yearC baptism
 


This Week's Sermon:

    Luke 3:15-17,21-22  -  The Spirit Has Landed   
         
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Last Sunday the Mars rover named “Spirit” touched down on the planets surface. It is now sending back beautiful color photographs of the red planet. What a great name for such a small machine. I hope that it makes some great discovery. We need a bit of spirit in our world.

 

I don’t know if you have seen pictures of the rover; it’s about the size of a small coffee table. A lot of NASA’s hopes are riding on this little robot. There’s something to be said about the big influence of small things.

 

It reminds me of the Scottish minister who told his congregation about dreaming he had died. When he came to the pearly gates, to his dismay, he would be denied entrance until he presented his credentials. Proudly the Pastor articulated the number of sermons preached and the prominent pulpits occupied. But Saint Peter said no one had heard them in heaven. The discouraged servant enumerated his community involvement. He was told they were not recorded. Sorrowfully, the pastor turned to leave, when Peter said, "Stay a moment, and tell me, are you the man who fed the sparrows?"

 

"Yes," the Scotsman replied, "but what does that have to do with it?"

 

"Come in," said Saint Peter, "the Master of the sparrows wants to thank you."

 

Here is the pertinent, though often overlooked, point: great and prominent positions indicate skill and capacity, but small services suggest the depth of one's consecration. We overlook the big influence of small things.

 

And so it is with Jesus' Baptism. It’s a small thing for Jesus to do. It was not necessary for him to be baptized since there was no sin in his life for which to repent. But he submits to John's Baptism of Repentance anyway. Why? To identify with our sins. He joined in the popular movement of his day. It was a grass roots movement started by a desert monk named John the Baptist. John was calling for the repentance of Israel. Jesus chooses to be baptized because he wants to participate with the people in their desires to be close to God.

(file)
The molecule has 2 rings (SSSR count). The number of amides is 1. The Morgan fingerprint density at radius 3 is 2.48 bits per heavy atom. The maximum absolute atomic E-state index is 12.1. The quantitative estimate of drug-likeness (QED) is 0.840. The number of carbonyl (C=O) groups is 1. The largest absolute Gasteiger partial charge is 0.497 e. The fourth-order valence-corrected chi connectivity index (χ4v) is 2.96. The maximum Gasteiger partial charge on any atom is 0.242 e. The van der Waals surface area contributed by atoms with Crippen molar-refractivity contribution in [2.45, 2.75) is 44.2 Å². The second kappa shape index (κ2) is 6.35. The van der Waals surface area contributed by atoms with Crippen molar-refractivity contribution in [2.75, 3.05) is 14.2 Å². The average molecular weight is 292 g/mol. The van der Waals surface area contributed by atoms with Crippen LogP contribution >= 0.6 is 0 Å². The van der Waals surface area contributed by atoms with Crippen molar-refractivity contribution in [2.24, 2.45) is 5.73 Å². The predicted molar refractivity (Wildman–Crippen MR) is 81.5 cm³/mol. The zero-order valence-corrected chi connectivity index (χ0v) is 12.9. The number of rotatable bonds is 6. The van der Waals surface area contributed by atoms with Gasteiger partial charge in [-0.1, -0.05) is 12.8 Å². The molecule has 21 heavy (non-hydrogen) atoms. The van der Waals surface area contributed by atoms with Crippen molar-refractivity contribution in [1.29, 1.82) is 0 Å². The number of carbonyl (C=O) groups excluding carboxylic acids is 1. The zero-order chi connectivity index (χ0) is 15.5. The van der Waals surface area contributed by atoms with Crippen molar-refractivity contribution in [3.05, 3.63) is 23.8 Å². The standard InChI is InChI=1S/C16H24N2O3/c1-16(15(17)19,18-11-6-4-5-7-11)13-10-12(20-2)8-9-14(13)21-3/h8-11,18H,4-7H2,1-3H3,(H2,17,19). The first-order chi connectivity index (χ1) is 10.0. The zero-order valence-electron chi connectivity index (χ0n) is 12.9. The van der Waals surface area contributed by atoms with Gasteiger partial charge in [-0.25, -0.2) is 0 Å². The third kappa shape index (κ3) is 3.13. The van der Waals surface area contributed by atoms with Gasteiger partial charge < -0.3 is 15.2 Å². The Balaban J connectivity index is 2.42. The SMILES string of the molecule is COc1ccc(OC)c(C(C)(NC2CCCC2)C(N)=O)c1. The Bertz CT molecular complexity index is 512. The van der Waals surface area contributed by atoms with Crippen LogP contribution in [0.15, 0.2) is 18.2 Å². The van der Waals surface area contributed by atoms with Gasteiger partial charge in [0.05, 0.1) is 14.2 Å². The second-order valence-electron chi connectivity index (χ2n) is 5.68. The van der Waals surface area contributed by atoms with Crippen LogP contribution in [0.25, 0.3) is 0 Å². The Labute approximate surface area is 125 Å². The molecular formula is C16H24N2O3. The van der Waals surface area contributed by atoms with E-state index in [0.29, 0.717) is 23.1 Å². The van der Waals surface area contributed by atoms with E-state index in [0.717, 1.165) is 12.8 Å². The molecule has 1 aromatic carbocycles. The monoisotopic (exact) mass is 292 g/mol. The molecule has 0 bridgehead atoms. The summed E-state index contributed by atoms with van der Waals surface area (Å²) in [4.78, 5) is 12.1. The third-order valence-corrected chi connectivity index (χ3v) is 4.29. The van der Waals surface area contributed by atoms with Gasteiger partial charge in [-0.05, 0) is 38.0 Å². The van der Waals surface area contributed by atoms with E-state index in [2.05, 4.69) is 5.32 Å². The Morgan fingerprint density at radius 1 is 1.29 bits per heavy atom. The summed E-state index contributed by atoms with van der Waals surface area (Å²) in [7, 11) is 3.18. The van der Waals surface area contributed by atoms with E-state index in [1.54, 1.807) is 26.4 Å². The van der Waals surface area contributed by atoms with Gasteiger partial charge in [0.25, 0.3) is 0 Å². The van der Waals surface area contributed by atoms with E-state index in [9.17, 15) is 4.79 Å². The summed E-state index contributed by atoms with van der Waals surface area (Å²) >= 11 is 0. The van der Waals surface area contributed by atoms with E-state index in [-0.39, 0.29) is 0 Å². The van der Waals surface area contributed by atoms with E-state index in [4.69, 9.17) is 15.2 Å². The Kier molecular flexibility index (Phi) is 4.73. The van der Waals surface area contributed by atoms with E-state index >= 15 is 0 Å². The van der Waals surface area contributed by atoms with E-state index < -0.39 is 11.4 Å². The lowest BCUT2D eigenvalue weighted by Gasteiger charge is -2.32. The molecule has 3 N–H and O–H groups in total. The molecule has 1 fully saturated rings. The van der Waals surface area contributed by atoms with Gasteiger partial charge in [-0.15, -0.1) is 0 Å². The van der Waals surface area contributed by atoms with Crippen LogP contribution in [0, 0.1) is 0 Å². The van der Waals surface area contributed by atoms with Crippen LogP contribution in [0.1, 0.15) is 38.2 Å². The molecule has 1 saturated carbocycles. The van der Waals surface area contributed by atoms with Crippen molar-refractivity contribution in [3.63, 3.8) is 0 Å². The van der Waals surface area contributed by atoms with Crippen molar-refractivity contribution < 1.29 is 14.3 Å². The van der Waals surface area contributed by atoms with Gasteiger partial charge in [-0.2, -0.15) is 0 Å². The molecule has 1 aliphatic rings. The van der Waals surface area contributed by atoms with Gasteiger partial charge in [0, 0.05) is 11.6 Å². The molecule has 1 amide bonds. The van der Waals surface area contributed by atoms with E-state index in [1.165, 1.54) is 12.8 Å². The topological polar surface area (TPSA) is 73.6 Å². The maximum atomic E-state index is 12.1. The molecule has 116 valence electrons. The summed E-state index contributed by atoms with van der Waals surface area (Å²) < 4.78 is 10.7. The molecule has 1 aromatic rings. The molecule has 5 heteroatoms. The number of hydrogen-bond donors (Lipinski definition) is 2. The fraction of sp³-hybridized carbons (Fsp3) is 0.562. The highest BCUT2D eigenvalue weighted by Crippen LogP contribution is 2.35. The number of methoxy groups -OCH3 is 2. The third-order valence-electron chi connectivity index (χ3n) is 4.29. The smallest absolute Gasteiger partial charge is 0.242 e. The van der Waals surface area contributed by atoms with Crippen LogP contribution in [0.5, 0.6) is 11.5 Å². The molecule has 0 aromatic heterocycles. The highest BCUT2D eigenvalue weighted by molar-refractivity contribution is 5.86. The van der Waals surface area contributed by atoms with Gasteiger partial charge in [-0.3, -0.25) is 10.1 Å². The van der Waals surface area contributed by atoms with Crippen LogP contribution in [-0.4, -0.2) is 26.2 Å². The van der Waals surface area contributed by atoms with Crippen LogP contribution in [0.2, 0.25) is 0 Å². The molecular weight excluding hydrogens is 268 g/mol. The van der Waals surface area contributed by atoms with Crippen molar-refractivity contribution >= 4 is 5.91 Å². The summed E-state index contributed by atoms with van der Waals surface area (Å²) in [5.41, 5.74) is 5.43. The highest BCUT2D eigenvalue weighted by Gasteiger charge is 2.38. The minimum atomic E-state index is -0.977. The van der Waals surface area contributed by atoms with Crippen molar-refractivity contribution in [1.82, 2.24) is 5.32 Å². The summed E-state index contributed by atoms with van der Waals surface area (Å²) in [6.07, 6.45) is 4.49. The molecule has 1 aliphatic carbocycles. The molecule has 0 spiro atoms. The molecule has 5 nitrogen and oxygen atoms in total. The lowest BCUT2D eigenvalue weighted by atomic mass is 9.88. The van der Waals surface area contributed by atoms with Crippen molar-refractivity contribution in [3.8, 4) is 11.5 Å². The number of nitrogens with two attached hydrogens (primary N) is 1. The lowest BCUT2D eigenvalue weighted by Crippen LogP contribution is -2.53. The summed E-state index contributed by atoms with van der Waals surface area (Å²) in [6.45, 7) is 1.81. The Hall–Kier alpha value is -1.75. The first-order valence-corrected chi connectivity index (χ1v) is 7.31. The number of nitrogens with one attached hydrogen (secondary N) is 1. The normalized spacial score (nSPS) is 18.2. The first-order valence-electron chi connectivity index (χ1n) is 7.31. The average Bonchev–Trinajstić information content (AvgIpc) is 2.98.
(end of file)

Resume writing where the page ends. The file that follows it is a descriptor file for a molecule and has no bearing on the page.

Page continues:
It’s a small thing Jesus does but what a big influence. It forever marks baptism as the way we Christians publicly declare our repentance and dependence on God’s grace.

 

So the Spirit descends from the heavens, lands on Jesus and sends the following vivid snapshots:

 

First, in the backdrop all the people are baptized.

Second, in the forefront Jesus stands out as the focus of God’s love.

Third, Baptism is the framework by which ministry begins.

 

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What Is Unique About Christianity?

 

The story of Jesus sitting and debating the Law with rabbis reminds me of another debate that took place in a comparative religions conference, the wise and the scholarly were in a spirited debate about what is unique about Christianity. Someone suggested what set Christianity apart from other religions was the concept of incarnation, the idea that God became incarnate in human form. But someone quickly said, “Well, actually, other faiths believe that God appears in human form.” Another suggestion was offered: what about resurrection? The belief that death is not the final word. That the tomb was found empty. Someone slowly shook his head. Other religions have accounts of people returning from the dead.

 

Then, as the story is told, C.S. Lewis walked into the room, tweed jacket, pipe, armful of papers, a little early for his presentation. He sat down and took in the conversation, which had by now evolved into a fierce debate. Finally during a lull, he spoke saying, “what's all this rumpus about?” Everyone turned in his direction. Trying to explain themselves they said, “We're debating what's unique about Christianity.” “Oh, that's easy,” answered Lewis, “it's....

 

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sermons.com presents Leonard Sweet